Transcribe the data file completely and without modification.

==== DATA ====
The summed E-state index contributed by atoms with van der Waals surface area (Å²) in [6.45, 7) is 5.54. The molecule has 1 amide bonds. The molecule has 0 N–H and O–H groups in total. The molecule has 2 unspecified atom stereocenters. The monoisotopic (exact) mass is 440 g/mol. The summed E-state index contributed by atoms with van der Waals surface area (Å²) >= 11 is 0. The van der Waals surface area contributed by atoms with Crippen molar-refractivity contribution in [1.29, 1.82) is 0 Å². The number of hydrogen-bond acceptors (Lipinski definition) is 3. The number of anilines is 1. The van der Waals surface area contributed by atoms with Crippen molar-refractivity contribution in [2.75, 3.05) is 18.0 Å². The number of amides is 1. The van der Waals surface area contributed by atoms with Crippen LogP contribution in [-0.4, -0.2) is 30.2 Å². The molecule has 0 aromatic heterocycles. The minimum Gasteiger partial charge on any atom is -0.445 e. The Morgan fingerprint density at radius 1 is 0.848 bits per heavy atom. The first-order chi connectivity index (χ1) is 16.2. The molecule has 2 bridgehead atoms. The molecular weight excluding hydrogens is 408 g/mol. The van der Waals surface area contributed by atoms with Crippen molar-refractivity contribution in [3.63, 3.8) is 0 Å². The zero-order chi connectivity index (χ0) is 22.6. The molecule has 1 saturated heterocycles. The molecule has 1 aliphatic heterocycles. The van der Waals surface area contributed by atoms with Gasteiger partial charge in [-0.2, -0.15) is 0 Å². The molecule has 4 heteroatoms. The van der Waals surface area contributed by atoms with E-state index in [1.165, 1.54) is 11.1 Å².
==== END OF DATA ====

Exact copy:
The summed E-state index contributed by atoms with van der Waals surface area (Å²) in [6.45, 7) is 5.54. The molecule has 1 amide bonds. The molecule has 0 N–H and O–H groups in total. The molecule has 2 unspecified atom stereocenters. The monoisotopic (exact) mass is 440 g/mol. The summed E-state index contributed by atoms with van der Waals surface area (Å²) >= 11 is 0. The van der Waals surface area contributed by atoms with Crippen molar-refractivity contribution in [1.29, 1.82) is 0 Å². The number of hydrogen-bond acceptors (Lipinski definition) is 3. The number of anilines is 1. The van der Waals surface area contributed by atoms with Crippen molar-refractivity contribution in [2.75, 3.05) is 18.0 Å². The number of amides is 1. The van der Waals surface area contributed by atoms with Crippen LogP contribution in [-0.4, -0.2) is 30.2 Å². The molecule has 0 aromatic heterocycles. The minimum Gasteiger partial charge on any atom is -0.445 e. The Morgan fingerprint density at radius 1 is 0.848 bits per heavy atom. The first-order chi connectivity index (χ1) is 16.2. The molecule has 2 bridgehead atoms. The molecular weight excluding hydrogens is 408 g/mol. The van der Waals surface area contributed by atoms with Crippen molar-refractivity contribution in [3.63, 3.8) is 0 Å². The zero-order chi connectivity index (χ0) is 22.6. The molecule has 1 saturated heterocycles. The molecule has 1 aliphatic heterocycles. The van der Waals surface area contributed by atoms with Gasteiger partial charge in [-0.2, -0.15) is 0 Å². The molecule has 4 heteroatoms. The van der Waals surface area contributed by atoms with E-state index in [1.165, 1.54) is 11.1 Å².